Microsoft (NASDAQ:MSFT) is using its Scroogled.com domain to take jabs at Google (NASDAQ:GOOGL) again. Google's Gmail recently began serving ads in its revamped inbox feed, and Microsoft's letting Big G have it.
"Google spams your inbox with ads that look like real emails," Scroogled proclaims, complete with a video and slideshow that illustrate how Google is placing ads at the top of the new Promotions tab of the updated Gmail platform.
To be fair, it is a bit jarring. The ads are clearly identified at the top of the inbox -- set apart from the incoming email with its lightly colored background -- but it's something that will take some getting used to. Unlike the emails that can be checked off on the left and deleted, the ads get nixed on the right side of the feed. Instinctively clicking on the left will merely open up the ad. The sponsored spots also can't be labeled as spam, even though that's how many users may feel about the situation.
Anyone wondering why Gmail was presorting incoming email earlier this summer -- and branding it as a feature -- now has every right to be cynical. Microsoft obviously would prefer that Gmail users get fed up with Google's platform and set up camp on its own Outlook.com.
This isn't the first time the software giant has aimed at the search leader through the Scroogled website. It was launched ahead of last year's holiday shopping season to point out how Google's shopping hub is populated with paid product listings. Scroogled turned its attention to Gmail earlier this year, pointing out that Google sells targeted ads based on email contents. Google has countered the allegations, but Microsoft's the one scoring the style points as Google haggles over substance.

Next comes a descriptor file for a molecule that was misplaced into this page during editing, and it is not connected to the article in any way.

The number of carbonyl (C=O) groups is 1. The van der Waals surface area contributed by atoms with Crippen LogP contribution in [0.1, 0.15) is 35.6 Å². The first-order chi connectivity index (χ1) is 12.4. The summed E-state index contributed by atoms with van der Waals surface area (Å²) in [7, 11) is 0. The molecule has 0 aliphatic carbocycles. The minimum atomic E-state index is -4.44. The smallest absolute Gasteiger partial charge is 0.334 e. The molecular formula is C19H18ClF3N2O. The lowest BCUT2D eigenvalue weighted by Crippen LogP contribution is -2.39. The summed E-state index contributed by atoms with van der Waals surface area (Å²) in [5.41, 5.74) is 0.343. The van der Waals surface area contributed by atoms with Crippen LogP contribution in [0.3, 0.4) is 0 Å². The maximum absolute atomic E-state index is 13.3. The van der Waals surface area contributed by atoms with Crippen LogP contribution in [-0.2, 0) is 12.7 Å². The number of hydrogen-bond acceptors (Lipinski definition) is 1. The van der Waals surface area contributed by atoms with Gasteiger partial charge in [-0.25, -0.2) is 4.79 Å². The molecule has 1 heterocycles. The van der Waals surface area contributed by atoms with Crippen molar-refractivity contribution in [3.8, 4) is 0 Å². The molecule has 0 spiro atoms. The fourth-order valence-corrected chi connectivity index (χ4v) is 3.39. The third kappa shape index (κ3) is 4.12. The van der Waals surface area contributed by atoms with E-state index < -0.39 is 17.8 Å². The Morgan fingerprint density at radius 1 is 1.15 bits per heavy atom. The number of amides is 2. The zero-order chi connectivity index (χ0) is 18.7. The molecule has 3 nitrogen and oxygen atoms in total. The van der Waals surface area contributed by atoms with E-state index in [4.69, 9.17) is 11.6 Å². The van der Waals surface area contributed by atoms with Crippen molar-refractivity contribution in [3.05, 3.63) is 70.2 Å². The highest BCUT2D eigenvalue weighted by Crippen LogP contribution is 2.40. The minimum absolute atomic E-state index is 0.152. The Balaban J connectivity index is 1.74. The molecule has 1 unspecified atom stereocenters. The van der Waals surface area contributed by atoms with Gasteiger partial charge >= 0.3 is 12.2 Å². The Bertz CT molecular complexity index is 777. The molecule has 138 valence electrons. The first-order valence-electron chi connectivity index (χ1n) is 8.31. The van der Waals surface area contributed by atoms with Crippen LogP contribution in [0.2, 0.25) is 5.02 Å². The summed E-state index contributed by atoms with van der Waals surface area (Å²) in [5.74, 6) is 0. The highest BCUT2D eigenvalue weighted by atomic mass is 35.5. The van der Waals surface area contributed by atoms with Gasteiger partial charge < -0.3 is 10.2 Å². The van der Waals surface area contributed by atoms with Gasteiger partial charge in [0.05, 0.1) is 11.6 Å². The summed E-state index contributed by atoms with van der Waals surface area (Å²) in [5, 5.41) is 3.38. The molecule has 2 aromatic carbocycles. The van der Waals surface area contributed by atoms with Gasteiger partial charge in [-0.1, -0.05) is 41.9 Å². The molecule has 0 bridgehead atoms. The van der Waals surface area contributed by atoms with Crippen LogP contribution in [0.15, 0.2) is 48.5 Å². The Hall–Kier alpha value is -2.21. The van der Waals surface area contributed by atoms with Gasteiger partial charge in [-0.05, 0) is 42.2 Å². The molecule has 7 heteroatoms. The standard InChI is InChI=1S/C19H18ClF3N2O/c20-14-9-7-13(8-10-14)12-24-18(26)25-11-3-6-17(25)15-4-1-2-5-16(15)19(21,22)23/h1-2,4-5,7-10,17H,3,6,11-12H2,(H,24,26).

Yahoo! (NASDAQ:YHOO) is the third of the major players in email, but you won't see Microsoft trying to bruise the folks who bleed purple. Yahoo! isn't following Google's monetization practices, but -- more importantly -- Microsoft and Yahoo! are search partners. Microsoft isn't going to do anything that will damage the relationship where Yahoo! outsources its paid search business through Microsoft.
There also is more to gain by taking Google down a few pegs. Google isn't just the leader in search. Google's Android is the top dog in smartphones and tablets, where Microsoft's commanding a mere 4% share of the market. Getting consumers to turn on Google would be beneficial for Microsoft's well-being beyond free email.
Microsoft's been on the other end of an attack ad campaign, and it worked. The "I'm a Mac, I'm a PC" Apple (NASDAQ:AAPL) ads killed Vista. The market accepts low blows when it's an underdog doing it, and that's what Microsoft is these days. No one flinched earlier this year when its Lumia ads made fun of Apple and Samsung smartphone owners. It also won't be a surprise the day Apple begins attacking Google the way it did Microsoft several years ago, even if "I'm an iOS, I'm an Android" doesn't have the same ring to it.
Microsoft will keep on swinging, and why not? It's the rare reward for being the underdog.